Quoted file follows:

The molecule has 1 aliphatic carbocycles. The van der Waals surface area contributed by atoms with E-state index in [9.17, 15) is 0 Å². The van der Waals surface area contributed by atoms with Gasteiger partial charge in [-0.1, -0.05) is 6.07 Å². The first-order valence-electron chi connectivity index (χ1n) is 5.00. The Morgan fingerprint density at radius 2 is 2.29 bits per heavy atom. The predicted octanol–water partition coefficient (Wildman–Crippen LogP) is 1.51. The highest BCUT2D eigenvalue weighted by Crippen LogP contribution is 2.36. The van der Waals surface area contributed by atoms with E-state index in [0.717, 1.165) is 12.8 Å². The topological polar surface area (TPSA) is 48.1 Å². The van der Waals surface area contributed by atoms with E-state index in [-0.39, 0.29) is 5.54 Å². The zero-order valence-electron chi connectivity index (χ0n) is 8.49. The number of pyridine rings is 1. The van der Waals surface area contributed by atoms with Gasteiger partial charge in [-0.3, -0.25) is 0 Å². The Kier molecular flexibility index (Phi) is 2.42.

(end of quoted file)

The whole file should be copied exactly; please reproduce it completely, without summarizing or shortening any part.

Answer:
The molecule has 1 aliphatic carbocycles. The van der Waals surface area contributed by atoms with E-state index in [9.17, 15) is 0 Å². The van der Waals surface area contributed by atoms with Gasteiger partial charge in [-0.1, -0.05) is 6.07 Å². The first-order valence-electron chi connectivity index (χ1n) is 5.00. The Morgan fingerprint density at radius 2 is 2.29 bits per heavy atom. The predicted octanol–water partition coefficient (Wildman–Crippen LogP) is 1.51. The highest BCUT2D eigenvalue weighted by Crippen LogP contribution is 2.36. The van der Waals surface area contributed by atoms with E-state index in [0.717, 1.165) is 12.8 Å². The topological polar surface area (TPSA) is 48.1 Å². The van der Waals surface area contributed by atoms with E-state index in [-0.39, 0.29) is 5.54 Å². The zero-order valence-electron chi connectivity index (χ0n) is 8.49. The number of pyridine rings is 1. The van der Waals surface area contributed by atoms with Gasteiger partial charge in [-0.3, -0.25) is 0 Å². The Kier molecular flexibility index (Phi) is 2.42.